By Russell E. Saltzman, First Things
This was the suggestion of His Eminence, Archbishop Charles Chaput of Philadelphia, delivered at the Erasmus Lecture in New York last Monday evening. This, he indicated, would be in response to the daunting prospect that clergy may eventually be required by the state to conduct same-sex marriage rites.
I do hate to crow, but I already said this a year ago:
The non-Gnostic churches should stage a strategic retreat from a disenchanted public square and voluntarily return many of secular society’s gifts to Christendom. Stop being registrars for state marriages, surrender property tax exemptions, give up the double-dip tax privilege that grants clergy a non-taxable housing allowance while letting them also claim a mortgage deduction, drop military ranks for chaplains in the armed forces.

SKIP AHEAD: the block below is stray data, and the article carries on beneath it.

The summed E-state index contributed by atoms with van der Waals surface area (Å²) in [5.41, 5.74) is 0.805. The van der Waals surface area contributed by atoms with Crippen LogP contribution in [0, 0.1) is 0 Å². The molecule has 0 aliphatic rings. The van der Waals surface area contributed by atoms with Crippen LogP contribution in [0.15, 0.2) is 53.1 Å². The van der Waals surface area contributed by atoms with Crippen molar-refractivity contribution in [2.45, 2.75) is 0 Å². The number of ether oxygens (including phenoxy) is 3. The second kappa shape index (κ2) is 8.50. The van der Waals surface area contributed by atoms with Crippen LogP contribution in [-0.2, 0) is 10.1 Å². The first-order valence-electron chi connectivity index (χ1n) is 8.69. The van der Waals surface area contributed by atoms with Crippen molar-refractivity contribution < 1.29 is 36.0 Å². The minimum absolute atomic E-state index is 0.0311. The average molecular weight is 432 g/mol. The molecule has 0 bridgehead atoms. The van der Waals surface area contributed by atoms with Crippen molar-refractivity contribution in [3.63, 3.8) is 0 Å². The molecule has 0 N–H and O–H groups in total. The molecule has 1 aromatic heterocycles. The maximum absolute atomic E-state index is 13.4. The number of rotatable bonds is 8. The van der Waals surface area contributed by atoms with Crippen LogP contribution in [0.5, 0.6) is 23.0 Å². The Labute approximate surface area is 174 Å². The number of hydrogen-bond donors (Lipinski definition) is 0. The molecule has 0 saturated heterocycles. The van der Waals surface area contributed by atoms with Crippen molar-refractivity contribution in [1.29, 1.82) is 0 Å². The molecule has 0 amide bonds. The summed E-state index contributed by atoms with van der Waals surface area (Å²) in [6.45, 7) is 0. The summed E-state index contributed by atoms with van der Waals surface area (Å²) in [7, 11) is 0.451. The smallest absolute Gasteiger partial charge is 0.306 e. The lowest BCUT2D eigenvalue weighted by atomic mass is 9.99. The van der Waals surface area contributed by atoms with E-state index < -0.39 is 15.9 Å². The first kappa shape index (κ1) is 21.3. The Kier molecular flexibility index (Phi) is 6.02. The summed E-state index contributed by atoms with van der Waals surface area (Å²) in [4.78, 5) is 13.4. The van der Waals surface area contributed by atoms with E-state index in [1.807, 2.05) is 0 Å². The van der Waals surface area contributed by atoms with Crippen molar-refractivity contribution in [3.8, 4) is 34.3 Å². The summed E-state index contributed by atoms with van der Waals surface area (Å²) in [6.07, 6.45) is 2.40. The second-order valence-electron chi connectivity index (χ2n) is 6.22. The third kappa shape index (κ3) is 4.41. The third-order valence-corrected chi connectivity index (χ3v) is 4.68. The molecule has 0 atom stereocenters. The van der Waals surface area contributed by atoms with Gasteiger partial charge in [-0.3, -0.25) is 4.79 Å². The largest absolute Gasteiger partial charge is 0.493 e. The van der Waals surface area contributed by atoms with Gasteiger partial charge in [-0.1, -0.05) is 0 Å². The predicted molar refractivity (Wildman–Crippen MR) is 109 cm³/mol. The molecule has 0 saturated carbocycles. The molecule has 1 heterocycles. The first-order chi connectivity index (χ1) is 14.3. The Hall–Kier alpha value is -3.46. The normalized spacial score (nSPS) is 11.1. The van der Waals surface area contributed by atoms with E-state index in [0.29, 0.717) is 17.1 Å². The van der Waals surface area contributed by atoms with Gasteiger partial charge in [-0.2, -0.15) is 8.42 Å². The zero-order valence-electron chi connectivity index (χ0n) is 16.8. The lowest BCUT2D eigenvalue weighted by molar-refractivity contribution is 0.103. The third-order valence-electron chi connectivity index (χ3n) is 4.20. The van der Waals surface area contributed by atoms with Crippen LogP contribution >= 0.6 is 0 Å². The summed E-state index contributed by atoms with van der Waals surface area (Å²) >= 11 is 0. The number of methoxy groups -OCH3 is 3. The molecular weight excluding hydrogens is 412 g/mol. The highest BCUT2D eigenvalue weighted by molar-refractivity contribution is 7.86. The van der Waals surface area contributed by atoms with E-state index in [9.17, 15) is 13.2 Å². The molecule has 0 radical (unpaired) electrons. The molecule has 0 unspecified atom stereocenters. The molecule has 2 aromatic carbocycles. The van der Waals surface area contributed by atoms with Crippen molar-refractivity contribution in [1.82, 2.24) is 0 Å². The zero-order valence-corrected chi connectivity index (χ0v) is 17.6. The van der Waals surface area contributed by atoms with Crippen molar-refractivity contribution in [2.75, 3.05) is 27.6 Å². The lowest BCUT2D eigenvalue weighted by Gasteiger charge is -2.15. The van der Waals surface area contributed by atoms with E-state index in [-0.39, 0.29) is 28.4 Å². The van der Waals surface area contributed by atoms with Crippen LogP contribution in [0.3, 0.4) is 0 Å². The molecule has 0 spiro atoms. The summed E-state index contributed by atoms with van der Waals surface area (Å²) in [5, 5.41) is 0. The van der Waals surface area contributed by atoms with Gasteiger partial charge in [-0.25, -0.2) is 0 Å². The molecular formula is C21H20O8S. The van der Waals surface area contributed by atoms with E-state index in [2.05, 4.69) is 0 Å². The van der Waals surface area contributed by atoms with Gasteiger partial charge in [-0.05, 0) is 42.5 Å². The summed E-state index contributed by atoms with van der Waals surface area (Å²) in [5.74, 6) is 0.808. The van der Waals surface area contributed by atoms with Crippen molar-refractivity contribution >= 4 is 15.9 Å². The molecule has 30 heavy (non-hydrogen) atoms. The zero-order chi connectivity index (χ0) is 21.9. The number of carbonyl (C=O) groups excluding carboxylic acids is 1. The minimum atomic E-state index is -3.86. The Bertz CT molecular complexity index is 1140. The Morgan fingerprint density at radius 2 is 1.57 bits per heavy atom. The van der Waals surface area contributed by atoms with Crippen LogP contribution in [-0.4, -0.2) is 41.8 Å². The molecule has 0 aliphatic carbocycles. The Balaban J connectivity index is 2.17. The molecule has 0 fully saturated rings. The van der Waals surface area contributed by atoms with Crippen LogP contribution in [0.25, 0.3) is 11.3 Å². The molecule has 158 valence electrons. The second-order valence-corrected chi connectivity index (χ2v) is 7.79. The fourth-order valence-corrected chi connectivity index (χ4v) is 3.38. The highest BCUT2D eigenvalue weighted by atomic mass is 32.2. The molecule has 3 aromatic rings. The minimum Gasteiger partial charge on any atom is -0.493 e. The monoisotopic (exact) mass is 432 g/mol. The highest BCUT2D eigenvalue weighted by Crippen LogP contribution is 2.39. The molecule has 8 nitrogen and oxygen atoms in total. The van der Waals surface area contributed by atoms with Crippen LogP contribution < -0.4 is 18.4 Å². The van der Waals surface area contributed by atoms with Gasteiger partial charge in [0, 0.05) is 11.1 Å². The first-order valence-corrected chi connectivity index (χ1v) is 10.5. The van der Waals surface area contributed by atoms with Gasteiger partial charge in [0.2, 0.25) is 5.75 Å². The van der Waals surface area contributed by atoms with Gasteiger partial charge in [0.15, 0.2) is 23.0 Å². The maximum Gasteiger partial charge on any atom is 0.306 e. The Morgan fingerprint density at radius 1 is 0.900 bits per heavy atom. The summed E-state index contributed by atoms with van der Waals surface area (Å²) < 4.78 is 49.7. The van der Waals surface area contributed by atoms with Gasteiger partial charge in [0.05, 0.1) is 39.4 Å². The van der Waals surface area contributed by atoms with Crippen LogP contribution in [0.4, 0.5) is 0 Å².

I suppose I should unpack that term, “Non-Gnostic.” These are churches that refuse to lurch around the secular landscape seeking the next big thing progressive Christianity might pluck from the culture or invent on its own. The Gnostic churches have been the first to consent to the social redefinition of marriage and family. They have consented to more than that (like clergy medical plans treating abortion as a reimbursable expense), but marriage and family is pretty much an end game. Among the new Gnostics, the confession of faith might go “We like Jesus and he lets us do anything we like.” (The codicil might read, “And you are a bigot if you disagree.”)
During my sabbatical at First Things in 2009, I suggested during one editorial meeting that Christians may have to take a step or two back from the public square, specifically citing the use of clergy as state marriage registrars. I wanted to know what that might look like if it happened, and if anyone would notice afterward if it did.